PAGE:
The so-called “Penny Dreadful,” a weekly eight page tabloid, was the forerunner of the British comic book. The books were a serialized novel or novelette, which began in the 1830s, but was characterized by the fact that the stories told were illustrated lurid tales of adventure and sensation. In other words, the Penny Dreadful was essentially a Victorian-era Gothic horror comic.
Tales for the British Youth
A grand British publishing tradition at the time was to serialize mainstream works of fiction by authors such as Charles Dickens. These serialized novels cost a shilling and were aimed at the British Working Class. The Penny Dreadful (also known as story papers, the Penny Bloods, or the penny numbers) was launched as a cheaper counterpart to this “high-brow” entertainment.
The Dreads, at one-twelfth the cost of the mainstream work, were targeted at adolescents and began as reprints or rewrites of Gothic Horror classics such as The Castle of Otranto; but, soon, original works began to appear. The serialized tales followed the deeds of a highly charismatic protagonist and the serial would often be stretched for over 100 episodes which included long side-tracks to discuss a region’s peculiar geography or fauna.
The Dreads always featured a eye-catching cover drawing and they also integrated illustrations throughout the text making them, in many ways, the historical antecedent to the first true British comic book, Ally Sloper’s Half Holiday which would follow in 1884.
The AntiHero Takes the Stage
One of the more interesting aspects of the Dreads was the fact that the protagonists of many of the stories were notorious for their criminal or horrific side. One of the more popular series featured the adventures of, as George Perry and Alan Aldridge in the Penguin Book of Comics, describe it: “the terrifying and grotesque Spring Heel’d Jack who enjoyed something of the notoriety later to be assumed by the real-life bogy-man Jack the Ripper.”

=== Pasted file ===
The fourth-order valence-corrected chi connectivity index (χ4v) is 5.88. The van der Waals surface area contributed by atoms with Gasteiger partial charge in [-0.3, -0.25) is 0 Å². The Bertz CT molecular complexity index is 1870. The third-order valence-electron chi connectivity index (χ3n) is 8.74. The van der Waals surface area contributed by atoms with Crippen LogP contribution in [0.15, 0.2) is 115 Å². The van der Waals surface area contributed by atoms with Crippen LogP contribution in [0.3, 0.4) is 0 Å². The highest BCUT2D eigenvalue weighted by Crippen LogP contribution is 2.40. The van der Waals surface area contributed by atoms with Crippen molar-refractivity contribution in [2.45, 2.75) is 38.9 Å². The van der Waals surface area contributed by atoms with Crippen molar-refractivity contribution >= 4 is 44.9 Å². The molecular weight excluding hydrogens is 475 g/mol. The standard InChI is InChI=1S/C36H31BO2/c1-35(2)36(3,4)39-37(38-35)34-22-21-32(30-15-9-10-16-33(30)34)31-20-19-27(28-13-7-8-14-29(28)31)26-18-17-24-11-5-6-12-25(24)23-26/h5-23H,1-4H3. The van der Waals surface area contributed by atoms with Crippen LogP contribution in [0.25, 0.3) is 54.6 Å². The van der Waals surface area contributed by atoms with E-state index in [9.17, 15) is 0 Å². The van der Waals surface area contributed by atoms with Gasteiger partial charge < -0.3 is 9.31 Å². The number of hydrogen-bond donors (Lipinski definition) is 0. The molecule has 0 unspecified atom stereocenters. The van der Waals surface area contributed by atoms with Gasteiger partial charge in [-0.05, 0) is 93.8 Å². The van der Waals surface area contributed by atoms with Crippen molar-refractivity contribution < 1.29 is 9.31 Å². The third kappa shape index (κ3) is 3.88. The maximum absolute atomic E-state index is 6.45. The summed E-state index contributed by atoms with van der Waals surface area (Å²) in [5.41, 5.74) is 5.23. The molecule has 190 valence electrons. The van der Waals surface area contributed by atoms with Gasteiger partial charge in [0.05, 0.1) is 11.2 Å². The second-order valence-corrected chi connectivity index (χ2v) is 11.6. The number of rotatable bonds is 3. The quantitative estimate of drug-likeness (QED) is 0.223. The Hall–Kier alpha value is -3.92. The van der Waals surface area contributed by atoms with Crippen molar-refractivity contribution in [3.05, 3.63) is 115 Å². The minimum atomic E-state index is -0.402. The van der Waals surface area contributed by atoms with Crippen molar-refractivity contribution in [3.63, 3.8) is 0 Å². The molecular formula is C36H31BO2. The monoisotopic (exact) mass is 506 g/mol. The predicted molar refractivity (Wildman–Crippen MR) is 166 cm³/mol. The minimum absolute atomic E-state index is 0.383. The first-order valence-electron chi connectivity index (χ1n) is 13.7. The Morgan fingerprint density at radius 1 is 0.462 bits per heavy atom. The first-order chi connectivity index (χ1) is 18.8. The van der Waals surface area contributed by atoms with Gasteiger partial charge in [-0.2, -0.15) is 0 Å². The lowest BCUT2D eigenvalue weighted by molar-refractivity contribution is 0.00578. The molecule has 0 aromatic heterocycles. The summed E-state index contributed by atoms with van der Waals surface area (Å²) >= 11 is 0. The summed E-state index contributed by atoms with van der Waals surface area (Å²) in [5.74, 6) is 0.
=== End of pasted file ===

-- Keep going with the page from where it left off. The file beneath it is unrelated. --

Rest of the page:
Other notorious title characters included highwayman Dick Turpin, Sweeney Todd, and Varney the Vampire. The Dreads also mocked such respectable papers of the day as The Illustrated London News. The Penny Dreadful’s satiric version of this sober newspaper was The Illustrated Police, a police procedural serial which focused on the most thrilling and gruesome aspects of crime fighting in its exaggerated illustrations and prose. The Dreads also reprinted and re-packaged material from their American cousin the “Dime novel” also known as the the “yellow Beadle.”
Harmsworth and the Ha’penny Dreadfuller
In 1893, British Publisher Alfred Harmsworth, both as a means to profit from the success of the Penny Bloods and in an attempt to stop what he saw as the moral havoc the Dreads were inflicting upon British youth, began publishing new story papers priced at only a half-penny. Harmsworth’s books were initially melodramatic allegories which taught the best British ideals.
However, slumping sales soon led to Harmsworth’s ha’penney papers printing the same luring tales as their competition. A.A. Milne (of Winnie the Pooh fame) wrote that, “Harmsworth killed the penny dreadful by the simple process of producing his ha’penny dreadfuller.”
Through their integration of images, serialized story-telling, and use of the paranormal and horror, the Penny Dreadfuls were the primary predecessors of the British comic book industry. The gothic tropes, sensationalized art and lurid storytelling would emerge have a direct impact on the EC line of horror comics as well as the contemporary line of Vertigo comics published by DC.
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